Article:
I. Terminology of the Invention
The present invention provides a method for amplifying a “target” polynucleotide region of a nucleic acid molecule that is present in a sample. Such samples may include biological samples derived from a human or other animal source (such as, for example, blood, stool, sputum, mucus, serum, urine, saliva, teardrop, a biopsy sample, an histology tissue sample, a PAP smear, a mole, a wart, an agricultural product, waste water, drinking water, milk, processed foodstuff, air, etc.) including samples derived from a bacterial or viral preparation, as well as other samples (such as, for example, agricultural products, waste or drinking water, milk or other processed foodstuff, air, etc.).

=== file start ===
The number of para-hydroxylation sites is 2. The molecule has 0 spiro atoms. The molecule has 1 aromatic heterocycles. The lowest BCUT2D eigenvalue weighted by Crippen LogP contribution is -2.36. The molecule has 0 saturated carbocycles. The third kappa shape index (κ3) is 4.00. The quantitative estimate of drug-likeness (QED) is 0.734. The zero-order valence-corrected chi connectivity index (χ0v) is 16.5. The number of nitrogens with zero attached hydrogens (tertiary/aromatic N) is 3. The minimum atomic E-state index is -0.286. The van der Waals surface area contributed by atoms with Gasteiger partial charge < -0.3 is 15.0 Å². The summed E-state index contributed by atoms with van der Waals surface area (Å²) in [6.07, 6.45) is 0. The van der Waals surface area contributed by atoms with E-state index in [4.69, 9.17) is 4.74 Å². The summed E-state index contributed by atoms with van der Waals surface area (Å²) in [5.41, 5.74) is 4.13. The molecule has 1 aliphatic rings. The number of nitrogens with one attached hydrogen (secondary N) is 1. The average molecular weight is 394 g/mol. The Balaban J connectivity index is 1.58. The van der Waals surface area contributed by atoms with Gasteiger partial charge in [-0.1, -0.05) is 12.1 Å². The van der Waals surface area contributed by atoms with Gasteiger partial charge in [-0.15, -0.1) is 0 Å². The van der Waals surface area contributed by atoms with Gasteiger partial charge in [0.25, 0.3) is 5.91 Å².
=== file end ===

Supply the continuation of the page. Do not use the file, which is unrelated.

As used herein, the term “desired” nucleic acid molecule is intended to refer to the nucleic acid molecule that is to be amplified by the present methods. The “desired” molecule can have been purified, or partially purified, or may be present in an unpurified state in the sample. A nucleic acid molecule that contains the “desired” molecule is said to be a “target” molecule. The nucleic acid molecules of the present invention are described as “polynucleotides” in order to denote that they contain more than three nucleotide residues. The nucleic acid molecules of the present invention are further described as comprising “regions,” in order to more fully describe the structural components of the molecules. The linear nucleic acid molecules of the invention contain terminal “portions.” As used herein, such portions define a region at the end of the molecules.